House Republican leadership sent a letter to President Obama on Thursday morning outlining the areas of his State of the Union speech where they have found “potential for agreement.”
"Naturally, we don't agree with all the proposals outlined in your speech," reads the letter from House Speaker John Boehner (R-OH), House Majority Leader Eric Cantor (R-Va.), House Majority Whip Kevin McCarthy (R-Calif.), and Cathy McMorris Rodgers (R-WA), who gave one of the three GOP responses to the State of the Union on Tuesday night.
Each of the four areas outlined in the letter are based on a bills already passed by the House and have been sitting in the Senate, “so there is no reason for further delay,” according to the letter. Notably missing from these points of cooperation is any mention of raising the minimum wage for government contract workers, immigration reform, or closing the prison at Guantanamo Bay.
Skill-training programs to improve job eligibility
In his speech Tuesday night, Obama said he asked Vice President Biden to “lead an across-the-board reform of America's training programs” to include “more on-the-job training, and more apprenticeships that set a young worker on an upward trajectory for life.”
The GOP letter notes that the House passed its SKILLS Act last year, which was backed by two major tech associations. The bill would combine funding for job training programs into a single Workforce Investment Fund.
The Obama administration released a statement in March that criticized the SKILLS Act for not adhering to the “administration's key principles for reform." By freezing funds at $6 billion for the next seven years, it said, the bill would harm low-income populations, veterans, and disabled people.
Philadelphia Mayor Michael Nutter signed a letter to House leadership last March in opposition of the SKILLS Act, writing that it would “strengthen the role of business in workforce development decisions.” The AFL-CIO opposed the bill on the basis that it would “eliminate the mandate for labor representation on state and local boards.”
Natural Gas Pipelines
The climate-change related portion of the State of the Union hung heavily on increasing the amount of natural gas used by American factories. “If extracted safely, it's the bridge fuel that can power our economy,” Obama said.
Unsurprisingly, the House Republicans agree on this point, noting that the House has passed its Natural Gas Pipeline Permitting Reform Act to fix what Rep. Mike Pompeo (R-Kansas) called “regulatory hell”. That bill would give the Federal Energy Regulatory Commission one year to approve new natural gas pipelines. Other government agencies would have to act within 90 days after FERC’s decision, or else the new pipelines would be approved automatically .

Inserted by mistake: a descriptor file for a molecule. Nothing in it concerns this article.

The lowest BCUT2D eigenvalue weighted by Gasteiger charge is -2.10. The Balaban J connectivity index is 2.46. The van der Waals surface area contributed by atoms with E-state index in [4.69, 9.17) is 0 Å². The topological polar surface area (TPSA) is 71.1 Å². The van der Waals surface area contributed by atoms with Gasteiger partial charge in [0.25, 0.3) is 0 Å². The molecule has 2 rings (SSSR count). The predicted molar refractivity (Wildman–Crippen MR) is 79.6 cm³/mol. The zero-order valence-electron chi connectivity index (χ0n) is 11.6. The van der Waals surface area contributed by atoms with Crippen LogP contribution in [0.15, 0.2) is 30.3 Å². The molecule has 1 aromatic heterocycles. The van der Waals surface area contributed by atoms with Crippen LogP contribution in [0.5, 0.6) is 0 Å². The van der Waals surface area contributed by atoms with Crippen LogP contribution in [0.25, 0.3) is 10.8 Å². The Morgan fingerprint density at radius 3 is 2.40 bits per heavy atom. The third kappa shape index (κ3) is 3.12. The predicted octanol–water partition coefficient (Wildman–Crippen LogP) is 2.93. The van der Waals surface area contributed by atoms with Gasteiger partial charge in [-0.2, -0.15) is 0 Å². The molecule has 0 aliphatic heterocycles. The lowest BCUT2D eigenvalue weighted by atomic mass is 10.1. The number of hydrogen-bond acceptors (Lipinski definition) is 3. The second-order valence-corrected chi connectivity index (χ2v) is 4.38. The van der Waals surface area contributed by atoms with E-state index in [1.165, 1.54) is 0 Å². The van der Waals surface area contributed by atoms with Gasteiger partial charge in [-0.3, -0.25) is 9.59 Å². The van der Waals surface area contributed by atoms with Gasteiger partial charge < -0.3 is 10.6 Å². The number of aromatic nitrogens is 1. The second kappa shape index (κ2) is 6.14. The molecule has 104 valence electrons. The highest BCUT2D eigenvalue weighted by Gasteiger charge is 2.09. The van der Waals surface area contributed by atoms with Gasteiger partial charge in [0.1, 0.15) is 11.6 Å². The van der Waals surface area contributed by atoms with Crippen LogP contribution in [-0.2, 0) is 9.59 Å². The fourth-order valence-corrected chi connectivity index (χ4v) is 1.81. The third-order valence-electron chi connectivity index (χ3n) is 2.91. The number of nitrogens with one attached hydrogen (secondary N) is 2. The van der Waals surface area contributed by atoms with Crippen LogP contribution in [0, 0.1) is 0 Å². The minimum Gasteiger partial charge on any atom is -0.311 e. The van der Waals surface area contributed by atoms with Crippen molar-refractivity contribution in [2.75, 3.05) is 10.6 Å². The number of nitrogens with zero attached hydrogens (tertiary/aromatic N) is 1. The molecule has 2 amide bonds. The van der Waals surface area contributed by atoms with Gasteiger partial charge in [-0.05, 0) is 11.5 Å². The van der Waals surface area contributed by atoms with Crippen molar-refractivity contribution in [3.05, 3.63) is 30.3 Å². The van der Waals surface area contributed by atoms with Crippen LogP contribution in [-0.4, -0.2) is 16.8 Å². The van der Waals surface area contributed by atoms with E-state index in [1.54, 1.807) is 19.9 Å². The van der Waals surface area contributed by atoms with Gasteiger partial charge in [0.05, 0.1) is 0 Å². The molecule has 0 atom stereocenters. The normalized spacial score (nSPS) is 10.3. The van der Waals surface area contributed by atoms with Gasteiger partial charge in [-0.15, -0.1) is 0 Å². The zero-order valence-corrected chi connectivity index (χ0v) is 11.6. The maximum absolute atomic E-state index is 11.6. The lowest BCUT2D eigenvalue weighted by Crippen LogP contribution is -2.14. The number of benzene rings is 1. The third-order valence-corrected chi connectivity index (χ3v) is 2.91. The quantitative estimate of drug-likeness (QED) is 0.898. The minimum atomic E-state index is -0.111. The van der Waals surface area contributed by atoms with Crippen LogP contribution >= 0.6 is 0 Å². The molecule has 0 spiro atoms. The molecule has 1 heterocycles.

Rep. Kathy Castor, D-Fla., warned that the bill would “short-circuit” the process and rush environmental reviews.
The Obama administration said it opposes the bill, according to the Hill.
Ending Workplace Policies That Belong In A ‘Mad Men’ Episode
Last May, the Republican letter notes, the House passed the Working Families Flexibility Act, which the Obama administration has hinted it would veto "in its current form," based on the fact that it would weaken protections in the Fair Labor Standards Act. The exact same measure was rejected by Democrats at least two times before, the Huffington Post notes.
"In light of your comments Tuesday night, we ask you to revisit this decision," Republican leadership wrote, suggesting they meet with Obama as soon as possible if he still has "specific concerns" about the legislation in it's current form.
Federally Funded Science Research
Obama called on Congress Tuesday to “undo the damage done by last year's cuts to basic research so we can unleash the next great American discovery.”
The GOP letter notes that the House passed the Gabriella Miller Kids First Research Act, which would remove public funding from political party conventions like the DNC and RNC, and "instead fund pediatric research at the NIH." That bill will be introduced in the Senate this week, according to the letter.
The letter goes on to suggest a classic Republican fix: that more research funding be found by defunding other "low priority" programs.
Despite the Republicans’ upbeat “Let’s get to work” sign-off, most of the offered solutions to Obama’s asks have already been rejected by the president or have little hope of passing the Senate. The president’s biggest hopes -- immigration reform, a minimum wage hike, and finally closing Guantanamo Bay -- go unmentioned, a bad sign for bipartisanship in 2014. The letter does propose to sit down with the president, however, which offers some small hope for dealmaking.